Thursday, 9 May 2019

It was an English spring day.

When I saw this bird flitting around between the reed bed and the bushes near the Diana memorial, I though it was the female Reed Bunting that Tom saw here on 3 May. Then I thought it was a female Whinchat, as it is quite strongly marked around the face, with pale eyebrows. But the pictures show the less strongly marked face of a rather dark female Stonechat.

It doesn't look like the female Stonechat that was in the Meadow on 11 March. But it does look like the bird seen by Sergey Anpilov on Buck Hill on 18 March. The angle of the light make a lot of difference to one's impression.

Update: Conehead54 is pretty certain that it's a Whinchat, and some have been seen recently around London. He's more likely to be right than me.

A Pied Wagtail stood on the rain-soaked edge of the Round Pond.

It ran after insects on the ground and leapt into the air to catch them as they flew.

Swifts zoomed low over the water.

A Carrion Crow at the leaf yard was eating a Feral Pigeon.

Probably the pigeon had died of natural causes.

Grey Herons lined up on the shore next to the island. They second and third from the left here are the two young ones from the nearby nest, now taking their place among the adults. It looks as if they've successfully got through the dangerous stage of first having to feed themselves.

The Coots nesting at the bridge, which had two chicks and three unhatched eggs yesterday, now have only one chick and one egg, and part of their nest, on the far side of this view, has been broken off. Evidently they have suffered quite a heavy attack, maybe by a Grey Heron.

A Great Crested Grebe fished around the nest, seriously annoying the Coot.

The grebe chick on the Long Water, which is always on the east side and very hard to photograph, appeared for a moment through a gap in the bushes. It's quite big now.

The Egyptian Geese at the Round Pond, with eight goslings of their own and two adopted ones, have been amazingly lucky so far. The young ones follow their mother quite obediently, the key to survival.

This is the hopelessly incompetent pair of Egyptian Geese which have been in the park for 17 years -- the first Egyptians to arrive -- and, despite constant breeding attempts, have never managed to raise a single gosling. Their latest brood is reduced to one ...

... and now they are getting into trouble with the dominant Mute Swan at the north end of the Long Water.

The second brood of Egyptians on the Serpentine is growing up fast. At this stage they have very long legs in relation to their body.

The overcrowding of Mute Swans in the park is now forcing them to try to nest in the most unsuitable places. This is beside a public path at the Lido, exposed to every passing dog and feral child. I hope they soon realise their mistake and give up.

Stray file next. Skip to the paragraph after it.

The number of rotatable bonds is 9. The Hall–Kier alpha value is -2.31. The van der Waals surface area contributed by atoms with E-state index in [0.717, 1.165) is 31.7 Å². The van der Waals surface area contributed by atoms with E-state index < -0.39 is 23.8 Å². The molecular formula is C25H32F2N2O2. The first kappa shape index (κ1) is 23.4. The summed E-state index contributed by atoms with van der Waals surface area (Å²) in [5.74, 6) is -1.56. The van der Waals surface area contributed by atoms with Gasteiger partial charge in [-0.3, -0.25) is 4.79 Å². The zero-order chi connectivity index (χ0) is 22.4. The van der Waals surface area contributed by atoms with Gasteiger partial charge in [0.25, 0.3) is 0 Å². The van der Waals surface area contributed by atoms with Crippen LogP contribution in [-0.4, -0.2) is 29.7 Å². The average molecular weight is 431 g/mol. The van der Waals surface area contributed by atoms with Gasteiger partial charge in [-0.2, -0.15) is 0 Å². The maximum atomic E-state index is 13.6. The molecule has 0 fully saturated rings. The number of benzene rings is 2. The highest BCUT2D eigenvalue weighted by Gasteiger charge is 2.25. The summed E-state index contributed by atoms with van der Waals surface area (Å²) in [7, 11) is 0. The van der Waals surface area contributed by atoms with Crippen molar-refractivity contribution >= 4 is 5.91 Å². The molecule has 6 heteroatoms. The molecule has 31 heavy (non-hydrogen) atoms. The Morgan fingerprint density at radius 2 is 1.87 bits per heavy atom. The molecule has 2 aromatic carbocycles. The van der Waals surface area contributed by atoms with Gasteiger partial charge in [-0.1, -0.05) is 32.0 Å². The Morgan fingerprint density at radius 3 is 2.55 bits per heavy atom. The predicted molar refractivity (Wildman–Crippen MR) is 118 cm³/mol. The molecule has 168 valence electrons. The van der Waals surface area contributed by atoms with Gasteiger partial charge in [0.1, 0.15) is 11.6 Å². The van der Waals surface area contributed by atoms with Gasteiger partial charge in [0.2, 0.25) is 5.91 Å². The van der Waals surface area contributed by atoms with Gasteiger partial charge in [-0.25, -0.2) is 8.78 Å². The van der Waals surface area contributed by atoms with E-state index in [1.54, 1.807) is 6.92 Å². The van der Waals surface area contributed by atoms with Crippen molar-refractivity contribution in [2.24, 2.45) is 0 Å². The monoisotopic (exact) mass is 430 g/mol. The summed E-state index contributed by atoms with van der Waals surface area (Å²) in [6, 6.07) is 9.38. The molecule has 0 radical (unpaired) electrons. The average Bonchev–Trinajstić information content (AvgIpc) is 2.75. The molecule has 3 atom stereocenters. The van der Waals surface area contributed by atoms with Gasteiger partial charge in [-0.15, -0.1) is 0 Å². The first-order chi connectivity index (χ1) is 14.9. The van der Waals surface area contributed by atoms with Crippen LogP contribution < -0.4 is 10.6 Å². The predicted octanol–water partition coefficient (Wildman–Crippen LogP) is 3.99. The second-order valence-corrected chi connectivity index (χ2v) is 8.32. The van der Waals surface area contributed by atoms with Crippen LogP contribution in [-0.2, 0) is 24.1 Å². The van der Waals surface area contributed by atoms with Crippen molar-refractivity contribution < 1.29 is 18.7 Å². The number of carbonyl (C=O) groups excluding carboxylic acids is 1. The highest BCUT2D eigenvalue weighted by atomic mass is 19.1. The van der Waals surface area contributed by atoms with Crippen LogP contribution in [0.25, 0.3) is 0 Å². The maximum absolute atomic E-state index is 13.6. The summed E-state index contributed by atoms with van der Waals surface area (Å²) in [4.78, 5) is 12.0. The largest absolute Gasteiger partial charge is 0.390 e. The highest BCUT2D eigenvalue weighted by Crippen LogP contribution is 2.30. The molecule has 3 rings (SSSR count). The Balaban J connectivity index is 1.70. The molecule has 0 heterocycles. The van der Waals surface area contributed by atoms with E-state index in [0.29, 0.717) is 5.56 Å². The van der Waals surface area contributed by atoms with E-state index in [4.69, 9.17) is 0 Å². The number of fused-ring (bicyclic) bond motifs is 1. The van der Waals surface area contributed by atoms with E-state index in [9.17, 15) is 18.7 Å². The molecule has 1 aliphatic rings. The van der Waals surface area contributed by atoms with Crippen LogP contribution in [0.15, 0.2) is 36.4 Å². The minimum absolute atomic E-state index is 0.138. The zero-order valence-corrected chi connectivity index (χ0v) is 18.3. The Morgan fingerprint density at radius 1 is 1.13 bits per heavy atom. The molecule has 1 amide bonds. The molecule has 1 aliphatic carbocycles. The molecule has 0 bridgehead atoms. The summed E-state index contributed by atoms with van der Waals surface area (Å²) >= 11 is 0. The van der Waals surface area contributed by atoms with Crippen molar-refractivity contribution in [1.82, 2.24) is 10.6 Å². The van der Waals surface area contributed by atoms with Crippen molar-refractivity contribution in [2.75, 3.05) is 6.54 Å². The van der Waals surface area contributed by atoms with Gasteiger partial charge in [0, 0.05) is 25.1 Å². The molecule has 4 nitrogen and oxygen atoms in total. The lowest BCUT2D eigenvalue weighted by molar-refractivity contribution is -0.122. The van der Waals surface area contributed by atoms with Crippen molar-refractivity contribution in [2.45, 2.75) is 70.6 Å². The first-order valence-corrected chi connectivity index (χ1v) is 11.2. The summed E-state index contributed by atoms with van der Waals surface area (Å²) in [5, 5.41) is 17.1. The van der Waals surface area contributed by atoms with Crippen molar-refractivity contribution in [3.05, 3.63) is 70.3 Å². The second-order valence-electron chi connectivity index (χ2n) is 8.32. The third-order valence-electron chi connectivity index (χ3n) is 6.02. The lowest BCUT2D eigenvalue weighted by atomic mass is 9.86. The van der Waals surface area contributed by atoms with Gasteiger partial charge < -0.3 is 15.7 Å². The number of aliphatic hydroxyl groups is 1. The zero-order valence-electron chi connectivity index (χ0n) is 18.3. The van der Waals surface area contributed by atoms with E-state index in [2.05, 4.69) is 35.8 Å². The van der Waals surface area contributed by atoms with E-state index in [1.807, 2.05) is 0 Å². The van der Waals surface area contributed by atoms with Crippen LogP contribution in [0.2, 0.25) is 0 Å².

The marble fountain on the edge of the Italian Garden, ornate with tritons, nymphs and swans, has been out of order for some time, but is now working again. The layoff has allowed some of the heavy growth of green algae to fall off, and it is looking quite good for the time being.


  1. That is quite the lovely fountain. Few if any parks in Europe can match Kensington Gardens in point of beauty.

    I'd like to see one of those Swans meting out justice on feral children.

    Great to see that the goslings and the grebe are growing fast, and are every day inching closer to being out of danger from predators. Not the same thing can be said of the poor Coot's nestlings, unfortunately. Sometimes not even the greatest courage in the world will avail.

    We are heading towards 32ºC over the weekend and it's not even mid-May. Can I please have a few English spring days sent my way? I'm willing to trade.

    1. The Italian Garden, of which this fountain is the principal feature, was hugely influential, causing the new buildings of the 1860s in Kensington and Chelsea just to the south to be built in the style now known as 'Kensington Italianate' -- stucco, architecturally literate classical details. This style spread to other parts of London, notably Bayswater and Notting Hill on the other side of the park. It was not a new style, having been used as early as the 1820s -- see here -- but it was this garden that set off the wave of building.

  2. For me the chat is a definite Whinchat + they are now moving through London. Managed to see one at Richmond Park (there had been two) on Monday.

    1. Yes. I am very uncertain about this. It lacks the hard 'jawline' markings of a typical Whinchat, but the eyebrow looks right for that. Also the little white mark on the fore edge of the wing (alula feathers?) looks Whinchat. The two pictures I published are the lightest and darkest of the five shots I got that were good enough to keep, so you're seeing the full range of what I saw. Will add a note to the blog.

  3. Hi Ralph, Any idea what happened to the grebes that were nesting at the front on the west side of the island? They had at least a chick about 10-12 days ago but today they (or a different pair) were occupying the nest again. It seems they were tending eggs. No sign of a chick. Michael

    1. I've been wondering too. I only saw the chick for two days. I think they've lost it and are nesting again.